Health Care Overhaul Bill Has Ups And Downs
David Espo, AP Special Correspondent
WASHINGTON (AP) — Up one day. Down the next. Sometimes legislation to remake the nation's health care system moves in both directions at once. President Barack Obama's top domestic priority is on an unpredictable, midsummer trajectory as the White House and Democrats struggle to bring the complex, controversial issue to a vote in both houses before lawmakers leave town for their August break.
As a sign of the urgency, some House members worked through the night. The Education and Labor Committee debated amendments to health care legislation until about 6 a.m. Friday and planned to resume at 9:15 a.m.
And earlier Friday morning, the Ways and Means Committee voted to approve the tax provisions of the House bill, which would impose $544 billion in new taxes over the next decade on families making more than $350,000 a year. Education and Labor and another House committee were working methodically on separate parts of a bill that would cost roughly $1.5 trillion, which Speaker Nancy Pelosi has vowed to pass by the end of the month.
But Sen. Max Baucus, D-Mont., one of the key senators at work on the issue, said Obama "is not helping us" with his opposition to a new tax on health benefits.
Senate Democratic leaders recently shot down the tax approach, but Baucus, who chairs the Finance Committee, still favors it as a way to pay for a health overhaul. The head of the Congressional Budget Office weighed in strongly in support of the benefits tax Thursday but Obama's opposition makes it that much more difficult for Baucus to revive it.
A bipartisan group of senators said they wanted time beyond the president's early August deadline to pursue an agreement.
And CBO Director Douglas Elmendorf said of the legislation so far, "We do not see the sort of fundamental changes that would be necessary to reduce the trajectory of federal health spending by a significant amount. And on the contrary, the legislation significantly expands the federal responsibility for health care costs."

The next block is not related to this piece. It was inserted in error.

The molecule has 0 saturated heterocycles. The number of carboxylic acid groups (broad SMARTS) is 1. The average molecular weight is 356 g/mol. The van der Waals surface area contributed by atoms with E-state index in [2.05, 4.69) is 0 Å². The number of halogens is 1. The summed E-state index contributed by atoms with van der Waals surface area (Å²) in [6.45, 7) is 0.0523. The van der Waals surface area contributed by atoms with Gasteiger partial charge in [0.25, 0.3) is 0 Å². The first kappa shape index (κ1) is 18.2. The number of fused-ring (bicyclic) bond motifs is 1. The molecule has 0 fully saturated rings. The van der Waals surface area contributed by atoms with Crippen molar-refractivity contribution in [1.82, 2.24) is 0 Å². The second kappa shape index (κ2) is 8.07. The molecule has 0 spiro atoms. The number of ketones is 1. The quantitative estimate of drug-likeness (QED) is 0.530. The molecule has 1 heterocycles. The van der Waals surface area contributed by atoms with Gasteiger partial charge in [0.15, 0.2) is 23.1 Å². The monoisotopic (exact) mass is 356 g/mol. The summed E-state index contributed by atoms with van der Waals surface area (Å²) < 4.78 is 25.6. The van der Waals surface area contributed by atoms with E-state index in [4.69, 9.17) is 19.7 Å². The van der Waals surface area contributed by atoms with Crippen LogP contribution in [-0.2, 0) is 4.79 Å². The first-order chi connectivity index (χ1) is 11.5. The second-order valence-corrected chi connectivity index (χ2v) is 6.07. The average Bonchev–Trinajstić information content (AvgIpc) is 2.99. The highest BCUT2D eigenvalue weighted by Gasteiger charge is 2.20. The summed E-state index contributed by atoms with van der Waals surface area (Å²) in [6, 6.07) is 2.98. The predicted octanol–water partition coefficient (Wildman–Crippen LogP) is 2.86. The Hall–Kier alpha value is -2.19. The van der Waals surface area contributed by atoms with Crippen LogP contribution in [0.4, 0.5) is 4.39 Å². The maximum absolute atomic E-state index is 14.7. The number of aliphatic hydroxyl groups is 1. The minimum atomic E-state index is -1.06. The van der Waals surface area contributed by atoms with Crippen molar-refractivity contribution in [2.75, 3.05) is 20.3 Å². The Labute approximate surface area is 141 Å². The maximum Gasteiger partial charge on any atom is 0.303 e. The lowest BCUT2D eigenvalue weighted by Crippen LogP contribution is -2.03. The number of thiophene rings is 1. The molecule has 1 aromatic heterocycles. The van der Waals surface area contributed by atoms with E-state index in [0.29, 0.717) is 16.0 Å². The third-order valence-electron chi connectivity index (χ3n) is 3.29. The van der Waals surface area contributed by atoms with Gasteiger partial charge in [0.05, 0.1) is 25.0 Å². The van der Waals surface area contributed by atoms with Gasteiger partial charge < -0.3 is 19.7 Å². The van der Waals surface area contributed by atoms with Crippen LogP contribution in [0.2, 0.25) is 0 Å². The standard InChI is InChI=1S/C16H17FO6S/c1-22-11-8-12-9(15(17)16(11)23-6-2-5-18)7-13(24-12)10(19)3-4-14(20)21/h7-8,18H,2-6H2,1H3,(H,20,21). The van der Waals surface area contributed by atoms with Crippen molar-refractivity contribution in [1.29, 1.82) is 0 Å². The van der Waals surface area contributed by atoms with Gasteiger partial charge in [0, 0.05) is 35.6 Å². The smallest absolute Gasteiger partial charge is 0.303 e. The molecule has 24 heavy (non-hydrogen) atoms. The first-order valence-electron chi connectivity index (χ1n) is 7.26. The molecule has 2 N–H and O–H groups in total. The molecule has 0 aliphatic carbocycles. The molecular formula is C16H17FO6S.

Slowing the rate of growth for health care spending is one of Obama's twin goals for health care, alongside expanding health care to the millions who now lack it. At its core, the effort involves a requirement for insurance companies to offer policies to all willing buyers, and bars them from charging higher premiums on the basis of pre-existing medical conditions. Legislation would rely on government subsidies to make insurance more available for lower-income individuals and families, and use tax increases as well as cuts in Medicare and Medicaid to pick up the cost.
"I will not defend the status quo," the president said Thursday in New Jersey, where he used a political fundraising appearance for Gov. Jon Corzine to make his latest plea for congressional action.
But a few hundred miles away, all was not well for the president and his allies. Elmendorf's remarks gave ammunition to Republican critics of the bill. Senate Republican leader Mitch McConnell of Kentucky said the budget director's warning should be "a wake-up call," adding, "instead of rushing through one expensive proposal after another, we should take the time we need to get things right."